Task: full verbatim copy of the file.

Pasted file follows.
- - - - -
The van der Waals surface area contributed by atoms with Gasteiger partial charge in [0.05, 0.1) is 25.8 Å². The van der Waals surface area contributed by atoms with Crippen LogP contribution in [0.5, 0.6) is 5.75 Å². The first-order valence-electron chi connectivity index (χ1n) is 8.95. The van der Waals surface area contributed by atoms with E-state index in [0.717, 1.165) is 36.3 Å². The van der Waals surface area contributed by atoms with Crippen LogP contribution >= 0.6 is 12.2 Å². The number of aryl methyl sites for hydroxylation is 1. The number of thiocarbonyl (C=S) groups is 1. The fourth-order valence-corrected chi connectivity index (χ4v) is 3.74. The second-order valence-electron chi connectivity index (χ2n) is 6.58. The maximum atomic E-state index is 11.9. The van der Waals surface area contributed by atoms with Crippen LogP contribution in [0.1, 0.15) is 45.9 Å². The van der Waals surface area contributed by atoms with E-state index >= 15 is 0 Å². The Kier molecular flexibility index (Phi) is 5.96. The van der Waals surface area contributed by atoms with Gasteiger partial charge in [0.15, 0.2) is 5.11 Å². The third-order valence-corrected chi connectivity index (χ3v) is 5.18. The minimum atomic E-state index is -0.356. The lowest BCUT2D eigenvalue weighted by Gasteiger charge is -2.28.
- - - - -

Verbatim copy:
The van der Waals surface area contributed by atoms with Gasteiger partial charge in [0.05, 0.1) is 25.8 Å². The van der Waals surface area contributed by atoms with Crippen LogP contribution in [0.5, 0.6) is 5.75 Å². The first-order valence-electron chi connectivity index (χ1n) is 8.95. The van der Waals surface area contributed by atoms with E-state index in [0.717, 1.165) is 36.3 Å². The van der Waals surface area contributed by atoms with Crippen LogP contribution >= 0.6 is 12.2 Å². The number of aryl methyl sites for hydroxylation is 1. The number of thiocarbonyl (C=S) groups is 1. The fourth-order valence-corrected chi connectivity index (χ4v) is 3.74. The second-order valence-electron chi connectivity index (χ2n) is 6.58. The maximum atomic E-state index is 11.9. The van der Waals surface area contributed by atoms with Crippen LogP contribution in [0.1, 0.15) is 45.9 Å². The van der Waals surface area contributed by atoms with E-state index >= 15 is 0 Å². The Kier molecular flexibility index (Phi) is 5.96. The van der Waals surface area contributed by atoms with Gasteiger partial charge in [0.15, 0.2) is 5.11 Å². The third-order valence-corrected chi connectivity index (χ3v) is 5.18. The minimum atomic E-state index is -0.356. The lowest BCUT2D eigenvalue weighted by Gasteiger charge is -2.28.